By Melissa LaCharity
Travellers know how it goes: a couple of trips under the belt and you’re not back home for long before the wanderlust creeps back in again.
I started spending a lot of time browsing flights online. It was mostly daydreaming; what I might find, where I’d want to go. I had no actual travel intentions. But then, as always, an insanely good deal changes your mind. This time, an insanely good deal to Northern India.
Instantly pictures of chaos, overpopulation and the beautiful Taj Mahal flashed through my mind. Potentially I could be seeing my first world wonder! Who could pass that up?
I’ll admit I was nervous. I played with the idea in my mind for a few weeks. I mentally wrote pros and cons to this trip. It was a google search of the Himalayas that finally spared my thinking to doing. Who gets anywhere in life by only dreaming? Click!
In the spur of the moment, I bought my round trip ticket to India. Now to tell my mom.
I wasn’t going in totally blind. An old high school friend had since moved back to her home country with her family. I called her immediately to gush about my impulsive buy. She agreed to be my own personal guide to crowded, and from what I had heard, overwhelming India. I was set!
Before I left, everyone was scared for me. I didn’t get much encouragement.
Excitedly I told anyone I crossed about my upcoming trip. I was honestly ecstatic. India would be my first taste of rich culture shock. But the reactions I got were all the same. A surprised face, a scared face, or the worst, disgusted.
“Why would you go there?”
“I can think of hundreds of places I would rather go”
“But it smells?”
Thanks for the support guys…
Their reactions scared me. What in the world was I doing? I started to freak out about getting kidnapped, getting shot; a million ways to not make it home alive. My excitement was slowly trickling down into the pit of my stomach, disguised as fear.
I had to remind myself of why I booked the flights in the first place.
India is home to billions of people who live out their daily lives in contented bliss. How rude of me to dismiss a full country because of what a few North Americans thought they knew. And since when did smell stop me from traveling? I was devoted to finding the beauty in this chaotic, colourful, and cultural country.
So did I make the right choice?
Everyday left me mentally exhausted. There is no rest between every situation you experience. This country is go – go – go. I cried. I laughed. I was frustrated. I was happy. No matter where you looked, you were confronted with crazy norms they see everyday. Some situations were laughable, like cows in the streets. Others broke my heart. Poverty like I’ve never seen before.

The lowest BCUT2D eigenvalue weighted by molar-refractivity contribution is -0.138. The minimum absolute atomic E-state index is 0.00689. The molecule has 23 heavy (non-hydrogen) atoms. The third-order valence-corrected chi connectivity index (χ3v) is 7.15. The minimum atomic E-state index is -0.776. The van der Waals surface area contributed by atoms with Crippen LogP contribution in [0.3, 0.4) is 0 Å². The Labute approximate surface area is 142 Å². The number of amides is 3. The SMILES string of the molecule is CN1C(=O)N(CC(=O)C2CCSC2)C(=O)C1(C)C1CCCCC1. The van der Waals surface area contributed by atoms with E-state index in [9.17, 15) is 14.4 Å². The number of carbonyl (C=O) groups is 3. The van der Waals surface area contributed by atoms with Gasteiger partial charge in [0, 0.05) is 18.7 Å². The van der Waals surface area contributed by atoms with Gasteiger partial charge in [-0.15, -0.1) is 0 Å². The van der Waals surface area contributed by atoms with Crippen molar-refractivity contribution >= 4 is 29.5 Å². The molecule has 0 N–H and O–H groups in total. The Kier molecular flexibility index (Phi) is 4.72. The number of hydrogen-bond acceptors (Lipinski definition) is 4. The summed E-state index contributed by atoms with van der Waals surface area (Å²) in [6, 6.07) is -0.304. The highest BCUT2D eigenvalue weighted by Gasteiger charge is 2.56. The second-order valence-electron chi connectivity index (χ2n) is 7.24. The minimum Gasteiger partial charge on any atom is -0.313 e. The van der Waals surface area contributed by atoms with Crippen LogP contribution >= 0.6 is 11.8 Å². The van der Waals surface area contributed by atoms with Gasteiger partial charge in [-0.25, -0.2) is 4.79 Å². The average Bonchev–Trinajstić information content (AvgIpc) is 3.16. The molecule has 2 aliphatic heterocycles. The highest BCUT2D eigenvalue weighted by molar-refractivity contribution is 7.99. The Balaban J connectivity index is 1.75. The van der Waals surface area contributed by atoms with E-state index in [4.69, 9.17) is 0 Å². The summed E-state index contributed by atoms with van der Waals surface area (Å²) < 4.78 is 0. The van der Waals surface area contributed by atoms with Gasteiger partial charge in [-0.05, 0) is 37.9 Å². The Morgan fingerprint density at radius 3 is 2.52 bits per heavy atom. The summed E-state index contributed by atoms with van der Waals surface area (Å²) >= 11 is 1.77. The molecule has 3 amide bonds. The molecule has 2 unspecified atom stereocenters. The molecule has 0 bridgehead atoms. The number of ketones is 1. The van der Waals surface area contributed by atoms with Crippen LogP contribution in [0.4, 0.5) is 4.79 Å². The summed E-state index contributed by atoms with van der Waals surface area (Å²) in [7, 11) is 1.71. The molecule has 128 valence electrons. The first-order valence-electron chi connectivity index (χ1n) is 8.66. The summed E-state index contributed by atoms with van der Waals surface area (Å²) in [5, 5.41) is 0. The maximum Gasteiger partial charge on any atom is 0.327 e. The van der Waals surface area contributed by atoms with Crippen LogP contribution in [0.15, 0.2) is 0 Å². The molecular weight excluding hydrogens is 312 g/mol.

The streets are loud. I don’t think there was a second of my trip I spent in silence. Bustling through the narrow streets in a little Rickshaw, you pray for your safe arrival. You learn to go with the flow.
Instead of resisting the chaotic lifestyle you embrace it.
I was warned to trust nobody. While this statement is quite true for your own safety, I found everyone to be kind and helpful. If we got lost down the streets, we’d ask the local shopkeepers for help. Not once were we turned away. I never experienced anyone with wrong intentions.
The family who cared for me were a blessing. The moment I walked in their doors I was greeted as one of their own. My friend’s younger sister called me “didi” without hesitation, which means older sister. This family gave me so much love.
Each day was jam-packed with temples, and activities arranged by her mom. She wanted to give me the best experience possible, and that she did. Within just a month I saw more than what many backpackers fit into two months.
Everyday I was left speechless at the beauty I saw. The vast change in landscape between desert and Himalayas, to the beautiful mess of colour that enriches the streets. I forgot instantly all the fears I had before leaving for this trip. I soaked up everything I possibly could in the time I had.
Coming home I tried my best to explain my trip. It’s hard to verbalise the mix of emotions I had. I resorted to one word, “extreme”.
It described perfectly the spectrum of good and bad. I explained as best I could all that I saw. I wanted everyone at home to know how beautiful this country really was. I wanted all the doubters to know I really did enjoy myself, and that they were missing out.
If I had listened to all the negative comments and chosen not to go, I wouldn’t have experienced the wonderful hospitality India gave me. I wouldn’t have found my second family away from home.
I felt extremely satisfied that I went against the doubters here at home.
There is beauty everywhere in the world. India showed me just that, and I’m forever grateful.